Thixton nodded and smiled.
She started driving six months ago. She hates the commuter parking lot and needed to text-vent to a friend. She texts a lot these days.
"I've heard a lot of people say it gives you something to do where you don't feel so alone when you're walking alone," Thixton said. "I can admit to that."
But she doesn't text while driving, she says: "It's too dangerous!"
Indeed, researchers at Clemson University's psychology department stuck drivers in a simulator and asked them to text or use their iPods. They found drivers left their lanes 10 percent more often when engaged with the devices.
That's why cell phones are Jim Messer's pet peeve.
Ever since the Tallahassee lawyer was run off the road by an anonymous woman punching buttons from behind her steering wheel, Messer has been on a crusade to illegalize cell phone use behind the wheel in Florida.
He thinks texting is even more dangerous than talking on a cell phone.
"People don't just essentially climb into a cell phone, which is what people do when they are on a cell phone," Messer said.
"But they absolutely divert their eyes from the roadway in front of them down to a 2- by 2-inch screen in front of them."
Such legislation struggles to emerge from capitols populated by lawmakers and lobbyists who roam halls with their eyes on Blackberries, as they collide and bounce off one another like pin-balls.
A bill last year forbidding Florida drivers under 18 from talking on cell phones while behind the wheel stalled after the telecommunications lobby protested, noting that perhaps it didn't go far enough.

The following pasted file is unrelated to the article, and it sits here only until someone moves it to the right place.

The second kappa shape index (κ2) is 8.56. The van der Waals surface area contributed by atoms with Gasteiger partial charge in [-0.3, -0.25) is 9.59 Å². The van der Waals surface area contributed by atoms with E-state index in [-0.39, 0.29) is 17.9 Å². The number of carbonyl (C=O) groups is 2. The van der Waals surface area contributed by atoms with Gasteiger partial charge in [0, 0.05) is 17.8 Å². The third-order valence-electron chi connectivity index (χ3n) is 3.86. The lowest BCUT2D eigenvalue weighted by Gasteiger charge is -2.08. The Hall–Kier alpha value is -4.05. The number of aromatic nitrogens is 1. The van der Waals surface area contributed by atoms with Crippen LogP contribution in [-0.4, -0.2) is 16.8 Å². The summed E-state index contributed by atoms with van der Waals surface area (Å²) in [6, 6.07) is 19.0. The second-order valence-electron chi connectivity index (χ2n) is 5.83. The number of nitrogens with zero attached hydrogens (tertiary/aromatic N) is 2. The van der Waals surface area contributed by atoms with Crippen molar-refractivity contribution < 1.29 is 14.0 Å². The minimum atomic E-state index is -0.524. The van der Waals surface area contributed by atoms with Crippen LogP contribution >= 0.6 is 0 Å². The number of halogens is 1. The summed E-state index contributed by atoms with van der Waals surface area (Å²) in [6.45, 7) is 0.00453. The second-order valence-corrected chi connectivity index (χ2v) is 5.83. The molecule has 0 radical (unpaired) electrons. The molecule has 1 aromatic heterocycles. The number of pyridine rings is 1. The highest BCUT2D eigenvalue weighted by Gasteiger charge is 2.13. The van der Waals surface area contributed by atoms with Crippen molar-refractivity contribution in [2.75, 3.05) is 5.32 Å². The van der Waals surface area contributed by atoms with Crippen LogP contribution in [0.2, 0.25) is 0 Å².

If you're banning cell phone use in the car, their logic went, why not ban lipstick application, hamburger eating and other similarly distracting road behaviors?
Five states, the District of Columbia and the Virgin Islands have laws prohibiting driving while talking on hand-held phones. Six banned texting and driving, according to the Governors Highway Safety Association. And 18 restrict cell phone use by new drivers.
In Florida, no one keeps regular records on the role cell phones play in crashes.
Instead, such incidents get grouped in the category of crashes caused by "distracted driving," of which there were 2,034 last year, according to Florida Highway Patrol.
In 2003, that number was 1,796, and a one-time study found in 20 percent of those crashes, the driver was reported to be "talking or listening on a cell phone."
Davin Dyslin, the 18-year-old crash victim, told detectives two weeks after his accident that he had just left work, forgot to clock out, and was about to return when his cell phone rang. He'd been texting earlier in the drive.
He remembered looking down.
Investigators said he never hit the brakes.
These days, Dyslin uses a hands-free device in the car. And he says he doesn't text and drive unless he's at a red light.
His mom reminds him how dangerous a phone can be.
"She's always on my case about it," he said. "Always, always."
Rebecca Catalanello can be reached at firstname.lastname@example.org or 813-226-3383.